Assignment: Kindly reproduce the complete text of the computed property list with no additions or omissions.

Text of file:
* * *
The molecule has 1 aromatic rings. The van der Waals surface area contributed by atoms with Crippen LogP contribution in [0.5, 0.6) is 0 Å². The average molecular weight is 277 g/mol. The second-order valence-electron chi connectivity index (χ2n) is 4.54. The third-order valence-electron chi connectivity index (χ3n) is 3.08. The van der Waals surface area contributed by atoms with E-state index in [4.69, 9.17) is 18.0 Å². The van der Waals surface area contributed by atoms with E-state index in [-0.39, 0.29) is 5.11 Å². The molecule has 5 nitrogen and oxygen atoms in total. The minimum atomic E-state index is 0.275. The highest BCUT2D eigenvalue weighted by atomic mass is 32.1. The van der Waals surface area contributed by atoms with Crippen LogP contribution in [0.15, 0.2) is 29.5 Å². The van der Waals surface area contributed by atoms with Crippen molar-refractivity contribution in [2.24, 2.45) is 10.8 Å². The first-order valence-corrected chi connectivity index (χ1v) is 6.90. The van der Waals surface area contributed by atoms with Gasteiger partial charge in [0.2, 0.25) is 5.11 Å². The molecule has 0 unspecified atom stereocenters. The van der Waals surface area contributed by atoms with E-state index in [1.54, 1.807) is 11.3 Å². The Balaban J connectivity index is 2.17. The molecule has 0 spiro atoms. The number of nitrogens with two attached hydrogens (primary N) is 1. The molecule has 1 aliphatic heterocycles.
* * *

The molecule has 1 aromatic rings. The van der Waals surface area contributed by atoms with Crippen LogP contribution in [0.5, 0.6) is 0 Å². The average molecular weight is 277 g/mol. The second-order valence-electron chi connectivity index (χ2n) is 4.54. The third-order valence-electron chi connectivity index (χ3n) is 3.08. The van der Waals surface area contributed by atoms with E-state index in [4.69, 9.17) is 18.0 Å². The van der Waals surface area contributed by atoms with E-state index in [-0.39, 0.29) is 5.11 Å². The molecule has 5 nitrogen and oxygen atoms in total. The minimum atomic E-state index is 0.275. The highest BCUT2D eigenvalue weighted by atomic mass is 32.1. The van der Waals surface area contributed by atoms with Crippen LogP contribution in [0.15, 0.2) is 29.5 Å². The van der Waals surface area contributed by atoms with Crippen molar-refractivity contribution in [2.24, 2.45) is 10.8 Å². The first-order valence-corrected chi connectivity index (χ1v) is 6.90. The van der Waals surface area contributed by atoms with Gasteiger partial charge in [0.2, 0.25) is 5.11 Å². The molecule has 0 unspecified atom stereocenters. The van der Waals surface area contributed by atoms with E-state index in [1.54, 1.807) is 11.3 Å². The Balaban J connectivity index is 2.17. The molecule has 0 spiro atoms. The number of nitrogens with two attached hydrogens (primary N) is 1. The molecule has 1 aliphatic heterocycles.